After discussions, only DSI and Doss were determined to be technically acceptable and both firms submitted best and final offers (BAFOs). While Doss reduced its price in its BAFO, it made no technical changes and its technical score was unchanged. In DSI's BAFO, in a section titled "Reduction in Proposed Workforce" DSI reduced the hours of operation for avionics maintenance. DSI stated that as the incumbent contractor, it "is in a position to determine the actual quantity of staff required to efficiently operate the Phillips Army Airfield," and that it had re- evaluated its initial proposed staff and "reduced the staff level by three (3) persons." Specifically, DSI deleted one ATC Maintenance/Avionics Technician position and proposed:

"to have its remaining ATC Maintenance/Avionics Technician continue to work on a 8:00 a.m. to 4:30 p.m. (8 hour per day), Monday through Friday, excluding federal holidays schedule and remain on call by telephone paging system as specified in the contract proposal."

The PEB deducted three points from DSI's initial technical score for this reduction in the hours of operation, so that the firm's final technical score was 70. Because Doss had the higher technical score and the lower price, Doss was awarded the contract on May 31. DSI protested to our Office on June 6.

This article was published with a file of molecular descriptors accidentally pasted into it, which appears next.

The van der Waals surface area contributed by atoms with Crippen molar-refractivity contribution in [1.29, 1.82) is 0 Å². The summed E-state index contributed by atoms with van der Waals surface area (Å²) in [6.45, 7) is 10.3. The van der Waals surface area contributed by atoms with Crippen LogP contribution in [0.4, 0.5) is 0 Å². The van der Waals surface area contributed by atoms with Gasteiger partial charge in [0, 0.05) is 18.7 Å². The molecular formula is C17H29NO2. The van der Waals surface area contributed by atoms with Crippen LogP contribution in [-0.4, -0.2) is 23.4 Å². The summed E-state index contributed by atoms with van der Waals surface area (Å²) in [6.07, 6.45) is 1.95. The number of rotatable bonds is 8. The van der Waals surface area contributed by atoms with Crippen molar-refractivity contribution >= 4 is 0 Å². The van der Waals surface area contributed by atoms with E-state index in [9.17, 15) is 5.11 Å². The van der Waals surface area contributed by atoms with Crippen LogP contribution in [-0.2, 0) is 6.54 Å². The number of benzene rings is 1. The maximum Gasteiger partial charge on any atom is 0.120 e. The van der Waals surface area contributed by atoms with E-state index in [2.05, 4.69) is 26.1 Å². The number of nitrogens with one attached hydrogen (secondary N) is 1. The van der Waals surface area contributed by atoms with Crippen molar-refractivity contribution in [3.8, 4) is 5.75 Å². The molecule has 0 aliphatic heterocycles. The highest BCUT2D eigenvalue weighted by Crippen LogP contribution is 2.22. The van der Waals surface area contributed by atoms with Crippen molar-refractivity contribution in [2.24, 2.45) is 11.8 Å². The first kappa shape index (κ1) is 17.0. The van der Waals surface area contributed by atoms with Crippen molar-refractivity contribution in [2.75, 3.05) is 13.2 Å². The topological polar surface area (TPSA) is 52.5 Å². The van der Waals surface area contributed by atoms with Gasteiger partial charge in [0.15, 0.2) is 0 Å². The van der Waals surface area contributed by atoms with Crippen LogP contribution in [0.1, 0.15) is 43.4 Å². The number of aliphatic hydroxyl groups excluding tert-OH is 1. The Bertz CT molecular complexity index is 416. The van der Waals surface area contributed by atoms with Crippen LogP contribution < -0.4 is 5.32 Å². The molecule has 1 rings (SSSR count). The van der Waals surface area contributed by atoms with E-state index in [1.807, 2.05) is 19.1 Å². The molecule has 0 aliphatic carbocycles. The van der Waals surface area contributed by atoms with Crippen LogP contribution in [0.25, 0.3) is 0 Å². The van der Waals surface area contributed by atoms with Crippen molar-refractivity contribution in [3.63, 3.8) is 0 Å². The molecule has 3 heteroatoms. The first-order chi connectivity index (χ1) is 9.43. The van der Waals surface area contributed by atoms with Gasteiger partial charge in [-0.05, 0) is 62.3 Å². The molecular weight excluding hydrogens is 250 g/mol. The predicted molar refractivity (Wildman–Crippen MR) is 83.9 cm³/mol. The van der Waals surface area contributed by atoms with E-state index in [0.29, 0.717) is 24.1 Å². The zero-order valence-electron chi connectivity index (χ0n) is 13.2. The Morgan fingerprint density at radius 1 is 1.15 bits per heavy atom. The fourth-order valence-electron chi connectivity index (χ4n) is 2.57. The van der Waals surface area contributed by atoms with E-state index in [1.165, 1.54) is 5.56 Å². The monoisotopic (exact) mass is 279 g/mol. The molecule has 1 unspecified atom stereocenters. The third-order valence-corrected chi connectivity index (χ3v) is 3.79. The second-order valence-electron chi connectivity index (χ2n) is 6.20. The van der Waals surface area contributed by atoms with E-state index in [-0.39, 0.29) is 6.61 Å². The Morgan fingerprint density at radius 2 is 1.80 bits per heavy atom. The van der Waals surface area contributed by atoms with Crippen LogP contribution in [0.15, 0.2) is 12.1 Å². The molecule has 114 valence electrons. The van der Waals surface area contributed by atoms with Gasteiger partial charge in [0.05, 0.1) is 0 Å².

DSI contends that the Army failed to conduct meaningful discussions with it, and that its proposal should have received a higher technical score which, despite its higher price, would presumably have led the agency to find that DSI's proposal actually presented the overall best value to the government. /1/ Based upon the technical evaluation findings it obtained from the agency report, DSI alleges that two weaknesses in its proposal were never discussed.